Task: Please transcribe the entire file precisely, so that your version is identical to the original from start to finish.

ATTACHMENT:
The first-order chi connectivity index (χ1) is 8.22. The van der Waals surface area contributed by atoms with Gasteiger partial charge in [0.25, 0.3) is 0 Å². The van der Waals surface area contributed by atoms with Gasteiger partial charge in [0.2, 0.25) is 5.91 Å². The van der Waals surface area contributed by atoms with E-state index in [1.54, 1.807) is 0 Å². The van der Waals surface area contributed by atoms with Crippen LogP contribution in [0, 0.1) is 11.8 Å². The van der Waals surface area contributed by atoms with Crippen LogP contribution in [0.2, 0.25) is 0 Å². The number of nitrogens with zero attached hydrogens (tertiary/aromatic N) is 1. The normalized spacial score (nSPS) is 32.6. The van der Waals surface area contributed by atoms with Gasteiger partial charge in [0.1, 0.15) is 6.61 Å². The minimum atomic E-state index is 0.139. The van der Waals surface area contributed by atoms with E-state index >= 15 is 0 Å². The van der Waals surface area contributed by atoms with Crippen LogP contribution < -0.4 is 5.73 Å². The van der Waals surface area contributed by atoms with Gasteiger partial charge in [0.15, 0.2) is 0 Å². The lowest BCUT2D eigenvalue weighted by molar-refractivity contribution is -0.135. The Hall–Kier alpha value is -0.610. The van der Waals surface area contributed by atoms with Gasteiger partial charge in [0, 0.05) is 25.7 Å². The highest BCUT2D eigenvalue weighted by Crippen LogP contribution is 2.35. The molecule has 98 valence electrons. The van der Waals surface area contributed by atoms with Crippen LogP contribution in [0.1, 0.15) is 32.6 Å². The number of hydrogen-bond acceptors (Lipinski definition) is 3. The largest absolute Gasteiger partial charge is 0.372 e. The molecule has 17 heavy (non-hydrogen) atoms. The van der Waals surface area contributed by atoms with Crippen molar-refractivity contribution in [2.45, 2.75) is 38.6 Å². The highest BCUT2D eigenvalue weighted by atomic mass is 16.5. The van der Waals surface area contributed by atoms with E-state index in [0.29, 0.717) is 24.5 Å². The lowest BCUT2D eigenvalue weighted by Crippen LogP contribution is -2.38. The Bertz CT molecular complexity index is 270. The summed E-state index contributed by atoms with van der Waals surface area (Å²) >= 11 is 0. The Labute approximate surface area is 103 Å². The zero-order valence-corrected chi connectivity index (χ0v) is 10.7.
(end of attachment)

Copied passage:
The first-order chi connectivity index (χ1) is 8.22. The van der Waals surface area contributed by atoms with Gasteiger partial charge in [0.25, 0.3) is 0 Å². The van der Waals surface area contributed by atoms with Gasteiger partial charge in [0.2, 0.25) is 5.91 Å². The van der Waals surface area contributed by atoms with E-state index in [1.54, 1.807) is 0 Å². The van der Waals surface area contributed by atoms with Crippen LogP contribution in [0, 0.1) is 11.8 Å². The van der Waals surface area contributed by atoms with Crippen LogP contribution in [0.2, 0.25) is 0 Å². The number of nitrogens with zero attached hydrogens (tertiary/aromatic N) is 1. The normalized spacial score (nSPS) is 32.6. The van der Waals surface area contributed by atoms with Gasteiger partial charge in [0.1, 0.15) is 6.61 Å². The minimum atomic E-state index is 0.139. The van der Waals surface area contributed by atoms with E-state index >= 15 is 0 Å². The van der Waals surface area contributed by atoms with Crippen LogP contribution < -0.4 is 5.73 Å². The van der Waals surface area contributed by atoms with Gasteiger partial charge in [0.15, 0.2) is 0 Å². The lowest BCUT2D eigenvalue weighted by molar-refractivity contribution is -0.135. The Hall–Kier alpha value is -0.610. The van der Waals surface area contributed by atoms with Gasteiger partial charge in [0, 0.05) is 25.7 Å². The highest BCUT2D eigenvalue weighted by Crippen LogP contribution is 2.35. The molecule has 98 valence electrons. The van der Waals surface area contributed by atoms with Crippen LogP contribution in [0.1, 0.15) is 32.6 Å². The number of hydrogen-bond acceptors (Lipinski definition) is 3. The largest absolute Gasteiger partial charge is 0.372 e. The molecule has 17 heavy (non-hydrogen) atoms. The van der Waals surface area contributed by atoms with Crippen molar-refractivity contribution in [2.45, 2.75) is 38.6 Å². The highest BCUT2D eigenvalue weighted by atomic mass is 16.5. The van der Waals surface area contributed by atoms with E-state index in [0.29, 0.717) is 24.5 Å². The lowest BCUT2D eigenvalue weighted by Crippen LogP contribution is -2.38. The Bertz CT molecular complexity index is 270. The summed E-state index contributed by atoms with van der Waals surface area (Å²) >= 11 is 0. The Labute approximate surface area is 103 Å². The zero-order valence-corrected chi connectivity index (χ0v) is 10.7.